In all previously reported families, a truncating mutation (nonsense in Monteferrario et al. [9], frameshift in Stevenson et al. [11] and canonical splice site in Kitamura et al. [12]) was identified in or proximal to the fifth zinc finger domain, while in patient 1 in this report a truncating nonsense mutation was identified in the fourth zinc finger domain. The three previously reported truncating mutations have been shown to escape nonsense-mediated decay and to exert a dominant negative effect, inhibiting the transcriptional repression activity of the protein [9], [11], and [12]. It is predicted that, as in the case of the three previously described mutations, the truncating variant found in patient 1 will also escape nonsense-mediated decay, since it is located fewer than 50–55 nucleotides upstream of the last exon-exon junction [25]. The autosomal dominant pattern of inheritance can be explained by a dominant negative mechanism through loss of amino acids participating in DNA binding (Fig. 1F), since the expressed truncated protein will interfere with the wild-type protein by competing for the same DNA binding sites, or by quenching the effects of other cofactors of the transcriptional machinery. Haploinsufficiency of Gfi1b in a mouse model leads to no demonstrable abnormalities, while a homozygous deletion leads to fetal lethality [13]. Thus, completely absent GFI1B repressional activity is not compatible with life, and 50% residual activity is not associated with any clinical consequences. The autosomal recessive pattern of inheritance seen in patient 2 is thus likely explained by hypomorphic loss-of-function mutations. It is unknown how missense variants alter protein function. An altered tertiary structure could either decrease the DNA-binding capacity, or occupy DNA binding sites while lacking the capacity to bind cofactors. Thus, uncertainty remains concerning the precise mechanism leading to the reported phenotype, and whether the severity could be modulated by variants in other, modifying genes.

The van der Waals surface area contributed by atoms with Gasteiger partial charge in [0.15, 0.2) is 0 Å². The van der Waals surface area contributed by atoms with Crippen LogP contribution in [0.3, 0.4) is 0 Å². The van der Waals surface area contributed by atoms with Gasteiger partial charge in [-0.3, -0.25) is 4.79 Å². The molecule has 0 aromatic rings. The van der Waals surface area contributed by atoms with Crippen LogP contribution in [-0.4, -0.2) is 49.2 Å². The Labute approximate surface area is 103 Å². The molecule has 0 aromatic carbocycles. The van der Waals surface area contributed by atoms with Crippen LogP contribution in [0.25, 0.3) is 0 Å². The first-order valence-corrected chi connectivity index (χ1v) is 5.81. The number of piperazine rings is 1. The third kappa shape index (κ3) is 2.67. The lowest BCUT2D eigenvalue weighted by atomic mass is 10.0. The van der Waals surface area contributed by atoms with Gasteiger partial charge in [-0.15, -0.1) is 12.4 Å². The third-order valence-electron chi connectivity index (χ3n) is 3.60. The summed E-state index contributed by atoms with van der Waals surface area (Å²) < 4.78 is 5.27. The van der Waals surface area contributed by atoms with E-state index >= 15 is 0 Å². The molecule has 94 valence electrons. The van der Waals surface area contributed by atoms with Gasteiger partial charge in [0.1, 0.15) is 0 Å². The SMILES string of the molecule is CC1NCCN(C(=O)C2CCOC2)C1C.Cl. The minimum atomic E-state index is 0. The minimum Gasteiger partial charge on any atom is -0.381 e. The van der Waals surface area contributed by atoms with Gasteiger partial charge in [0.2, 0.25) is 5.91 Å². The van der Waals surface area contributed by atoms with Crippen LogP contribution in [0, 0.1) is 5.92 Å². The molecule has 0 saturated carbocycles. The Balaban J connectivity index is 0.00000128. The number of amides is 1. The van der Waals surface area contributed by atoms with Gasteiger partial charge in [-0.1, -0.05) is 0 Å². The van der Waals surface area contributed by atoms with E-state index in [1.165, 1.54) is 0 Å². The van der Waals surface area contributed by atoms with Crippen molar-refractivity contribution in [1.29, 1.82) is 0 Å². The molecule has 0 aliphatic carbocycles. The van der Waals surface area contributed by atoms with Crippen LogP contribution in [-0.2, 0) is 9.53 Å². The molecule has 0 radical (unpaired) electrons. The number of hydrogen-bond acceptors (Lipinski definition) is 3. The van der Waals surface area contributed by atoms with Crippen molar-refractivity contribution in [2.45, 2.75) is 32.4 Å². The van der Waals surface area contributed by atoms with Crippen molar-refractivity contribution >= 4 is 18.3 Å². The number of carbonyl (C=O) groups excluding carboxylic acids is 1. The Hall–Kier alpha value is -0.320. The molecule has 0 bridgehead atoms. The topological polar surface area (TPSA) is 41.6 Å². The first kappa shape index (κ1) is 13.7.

As can be seen in Table 1, a common finding in bone marrow biopsy seems to be that of dysplastic megakaryocytes and emperipolesis. It is more difficult, however, to generalize regarding the number of megakaryocytes, as they have been variously described as decreased (patient 1), normal to slightly increased [33], or increased in number (patient 2 and [9]). It is likely that these differences stem from the fact that the number of megakaryocytes in the bone marrow has been assessed subjectively.